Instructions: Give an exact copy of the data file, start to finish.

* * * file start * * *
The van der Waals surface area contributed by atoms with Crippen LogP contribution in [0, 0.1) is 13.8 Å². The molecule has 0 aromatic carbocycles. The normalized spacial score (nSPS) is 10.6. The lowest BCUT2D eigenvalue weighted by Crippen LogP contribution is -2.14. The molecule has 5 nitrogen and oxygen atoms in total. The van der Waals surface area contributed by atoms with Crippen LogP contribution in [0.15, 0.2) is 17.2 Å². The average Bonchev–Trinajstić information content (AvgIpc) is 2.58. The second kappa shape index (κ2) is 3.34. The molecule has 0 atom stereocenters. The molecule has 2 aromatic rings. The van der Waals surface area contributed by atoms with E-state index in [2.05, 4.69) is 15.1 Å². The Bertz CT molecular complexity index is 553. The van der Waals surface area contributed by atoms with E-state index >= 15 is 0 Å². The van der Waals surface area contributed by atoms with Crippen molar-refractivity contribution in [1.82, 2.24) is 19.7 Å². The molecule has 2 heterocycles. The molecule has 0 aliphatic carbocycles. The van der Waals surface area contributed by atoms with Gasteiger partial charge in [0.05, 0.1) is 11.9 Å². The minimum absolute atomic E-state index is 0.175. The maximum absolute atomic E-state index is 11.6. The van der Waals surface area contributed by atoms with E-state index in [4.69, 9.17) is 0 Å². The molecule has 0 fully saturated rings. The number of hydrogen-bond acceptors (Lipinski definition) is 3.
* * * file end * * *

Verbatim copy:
The van der Waals surface area contributed by atoms with Crippen LogP contribution in [0, 0.1) is 13.8 Å². The molecule has 0 aromatic carbocycles. The normalized spacial score (nSPS) is 10.6. The lowest BCUT2D eigenvalue weighted by Crippen LogP contribution is -2.14. The molecule has 5 nitrogen and oxygen atoms in total. The van der Waals surface area contributed by atoms with Crippen LogP contribution in [0.15, 0.2) is 17.2 Å². The average Bonchev–Trinajstić information content (AvgIpc) is 2.58. The second kappa shape index (κ2) is 3.34. The molecule has 0 atom stereocenters. The molecule has 2 aromatic rings. The van der Waals surface area contributed by atoms with E-state index in [2.05, 4.69) is 15.1 Å². The Bertz CT molecular complexity index is 553. The van der Waals surface area contributed by atoms with E-state index >= 15 is 0 Å². The van der Waals surface area contributed by atoms with Crippen molar-refractivity contribution in [1.82, 2.24) is 19.7 Å². The molecule has 2 heterocycles. The molecule has 0 aliphatic carbocycles. The van der Waals surface area contributed by atoms with Gasteiger partial charge in [0.05, 0.1) is 11.9 Å². The minimum absolute atomic E-state index is 0.175. The maximum absolute atomic E-state index is 11.6. The van der Waals surface area contributed by atoms with E-state index in [4.69, 9.17) is 0 Å². The molecule has 0 fully saturated rings. The number of hydrogen-bond acceptors (Lipinski definition) is 3.